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Pico Iyer returns to campus with Graham Greene on his mind

February 9, 2012

Pico Iyer returns to campus Feb. 22.

Acclaimed author and travel writer Pico Iyer returns to Chapman University to give a free lecture at 7 p.m. Wednesday, Feb. 22 in the Henley Reading Room, on the second floor of the university’s Leatherby Libraries.   He will be speaking about and reading from his newest book, The Man Inside My Head, a very personal account of the “mysterious kinship” he says he has always felt with the late British novelist Graham Greene.

The talk is free and open to the public; for more information, call 714-532-6026.   Campus parking information is available here online.

Iyer has visited Chapman annually for the past nine years to appear on Chapman President James L. Doti’s TV show, Dialogue with Doti and Dodge, and, as a Visiting Writer with the Department of English, to speak with classes and public audiences.  He calls Chapman his “second home” and adds that he and Doti have become “kindred spirits.”  “Chapman has almost become my academic base in the U.S.,” he says, “and a place that is now very close to my heart.”

Iyer says The Man Inside My Head “explores who the mysterious figures we all have in our heads are, and why they’re there. Almost all of us have some stranger we’ve never met–a singer, a movie star, a writer, a figure from history or from fiction–who somehow seems to know and read us better than our friends and family do. I’ve long felt a mysterious sense of kinship with Graham Greene, and though I could give you reasons–I grew up on the same street in England near which he’d lived, I went through the same classic English boarding-schools as he did, I found myself in places like Saigon and Havana and Haiti and Paraguay (all of which he visited and described), and I’ve long been fascinated by the complexities of faith–I think the real sense of affinity lies beyond explanations.”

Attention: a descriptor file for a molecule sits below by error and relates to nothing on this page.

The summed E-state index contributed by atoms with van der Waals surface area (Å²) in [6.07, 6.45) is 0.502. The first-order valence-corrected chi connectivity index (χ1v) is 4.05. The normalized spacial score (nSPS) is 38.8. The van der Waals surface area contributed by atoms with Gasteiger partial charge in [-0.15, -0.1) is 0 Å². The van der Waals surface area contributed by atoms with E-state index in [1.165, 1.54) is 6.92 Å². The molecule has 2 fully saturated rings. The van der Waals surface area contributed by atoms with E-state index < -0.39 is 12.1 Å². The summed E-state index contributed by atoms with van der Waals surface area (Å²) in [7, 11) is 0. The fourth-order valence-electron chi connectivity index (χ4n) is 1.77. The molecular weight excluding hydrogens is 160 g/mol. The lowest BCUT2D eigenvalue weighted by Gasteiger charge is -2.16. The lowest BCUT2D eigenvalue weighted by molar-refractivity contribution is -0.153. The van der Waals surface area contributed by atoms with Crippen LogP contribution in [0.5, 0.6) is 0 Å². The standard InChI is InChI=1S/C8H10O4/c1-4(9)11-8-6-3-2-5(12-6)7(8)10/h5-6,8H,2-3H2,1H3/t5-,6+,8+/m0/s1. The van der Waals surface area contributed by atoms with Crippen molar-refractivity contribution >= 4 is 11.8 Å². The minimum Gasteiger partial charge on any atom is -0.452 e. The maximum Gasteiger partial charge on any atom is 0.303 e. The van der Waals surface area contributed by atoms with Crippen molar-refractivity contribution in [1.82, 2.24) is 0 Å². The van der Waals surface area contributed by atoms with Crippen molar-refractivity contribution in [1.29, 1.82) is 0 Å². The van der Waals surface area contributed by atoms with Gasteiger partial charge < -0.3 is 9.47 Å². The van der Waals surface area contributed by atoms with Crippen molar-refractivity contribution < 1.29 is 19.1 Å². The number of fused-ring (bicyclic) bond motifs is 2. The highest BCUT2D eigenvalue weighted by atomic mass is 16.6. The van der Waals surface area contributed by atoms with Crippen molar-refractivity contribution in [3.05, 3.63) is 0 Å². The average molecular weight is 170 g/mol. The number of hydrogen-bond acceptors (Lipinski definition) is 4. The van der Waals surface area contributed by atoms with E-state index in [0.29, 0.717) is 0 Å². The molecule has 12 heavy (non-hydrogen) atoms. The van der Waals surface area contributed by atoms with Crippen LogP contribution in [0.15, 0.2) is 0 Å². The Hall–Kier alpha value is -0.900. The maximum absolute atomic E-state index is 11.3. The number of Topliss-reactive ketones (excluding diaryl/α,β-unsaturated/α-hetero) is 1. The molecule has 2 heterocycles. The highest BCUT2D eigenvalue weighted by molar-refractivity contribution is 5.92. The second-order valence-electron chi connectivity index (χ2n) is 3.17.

He says he will also speak about ”the curious dream-state of writing, the funny lines of affinity, my growing up (commuting between California in the ’60s and an English boarding-school established in the year 1440) and how a 1950s novel by Graham Greene can somehow explain what’s happening in Afghanistan today better than any newspaper can.”

Iyer is a bestselling novelist, journalist and creative non-fiction writer. He is the author of 12 books and has been a regular essayist for Time magazine since 1986. He writes on literature for The New York Review of Books; on globalism for Harper’s; on travel for the Financial Times; and on many other themes for The New York Times, National Geographic, Times Literary Supplement and others.  His books have been published around the world in scores of languages, including Turkish, Russian and Indonesian.

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